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The bail program was launched as part of Bill Shorten’s promise to end Australia’s “broken system” in which the courts were unable to deal with serious criminal offences.

Since then, more than half a million people have been freed and many others remain behind bars.

What you should know about it: The bail scheme is an essential part of the Coalition’s plan to overhaul Australia’s criminal justice system, and is often used as a tool by judges to get people out of custody.

It was introduced in response to a raft of high-profile cases, including the murder of teenager Matthew Shepherd, who was shot dead by police.

The new bail rules were introduced in 2016 after the ABC’s Four Corners program revealed the lack of a national model for dealing with serious violent offenders, many of whom had previously served prison sentences for violent offences.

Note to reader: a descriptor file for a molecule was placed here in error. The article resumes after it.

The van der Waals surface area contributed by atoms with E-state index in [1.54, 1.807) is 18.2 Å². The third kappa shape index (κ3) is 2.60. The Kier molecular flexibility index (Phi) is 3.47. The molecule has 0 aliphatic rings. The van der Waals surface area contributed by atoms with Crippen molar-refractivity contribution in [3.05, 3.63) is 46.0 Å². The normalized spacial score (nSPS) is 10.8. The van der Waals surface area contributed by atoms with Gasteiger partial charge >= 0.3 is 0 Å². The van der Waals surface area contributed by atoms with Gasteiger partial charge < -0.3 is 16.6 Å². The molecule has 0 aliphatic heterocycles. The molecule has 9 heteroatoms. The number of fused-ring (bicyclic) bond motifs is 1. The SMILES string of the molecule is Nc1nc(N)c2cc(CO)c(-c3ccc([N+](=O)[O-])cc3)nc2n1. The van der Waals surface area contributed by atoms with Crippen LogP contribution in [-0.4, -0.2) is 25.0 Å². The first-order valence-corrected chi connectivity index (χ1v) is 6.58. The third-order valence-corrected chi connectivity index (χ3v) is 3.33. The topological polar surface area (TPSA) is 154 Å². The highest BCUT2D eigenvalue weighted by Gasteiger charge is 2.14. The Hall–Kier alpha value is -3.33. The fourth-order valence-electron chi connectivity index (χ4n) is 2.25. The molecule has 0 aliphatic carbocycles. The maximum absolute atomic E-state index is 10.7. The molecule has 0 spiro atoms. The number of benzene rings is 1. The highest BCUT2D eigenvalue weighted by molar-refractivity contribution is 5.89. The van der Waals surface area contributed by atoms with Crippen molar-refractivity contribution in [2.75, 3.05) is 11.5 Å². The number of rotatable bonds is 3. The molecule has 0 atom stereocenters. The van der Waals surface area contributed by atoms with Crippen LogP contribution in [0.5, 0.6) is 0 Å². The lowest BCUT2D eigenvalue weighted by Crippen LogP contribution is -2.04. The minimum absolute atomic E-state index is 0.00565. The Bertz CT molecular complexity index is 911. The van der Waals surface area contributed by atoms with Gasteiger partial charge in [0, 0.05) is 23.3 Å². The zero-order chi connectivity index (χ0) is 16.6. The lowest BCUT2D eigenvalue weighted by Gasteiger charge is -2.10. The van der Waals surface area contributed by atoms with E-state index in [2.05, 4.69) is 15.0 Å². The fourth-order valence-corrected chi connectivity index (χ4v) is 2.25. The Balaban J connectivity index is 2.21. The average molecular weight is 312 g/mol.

What happens if someone is not a good fit for bail?

A judge must approve a bail application.

In some cases, a judge can also recommend conditions of release, including community supervision.

For some, conditions of parole or release may be imposed.

If conditions are agreed, a person is referred to the Federal Court for a hearing.

Once a hearing is completed, a bail decision is taken.

Where a person doesn’t have a good reason to be on bail, the bail application can be refused, or a person may be given a bail conditional discharge.

Where the person is on bail for a serious offence, the court must consider whether to order a prison sentence or make a conditional release.

Under the current system, people in custody face restrictions including: they can’t leave the country for any reason, or even leave their home state without permission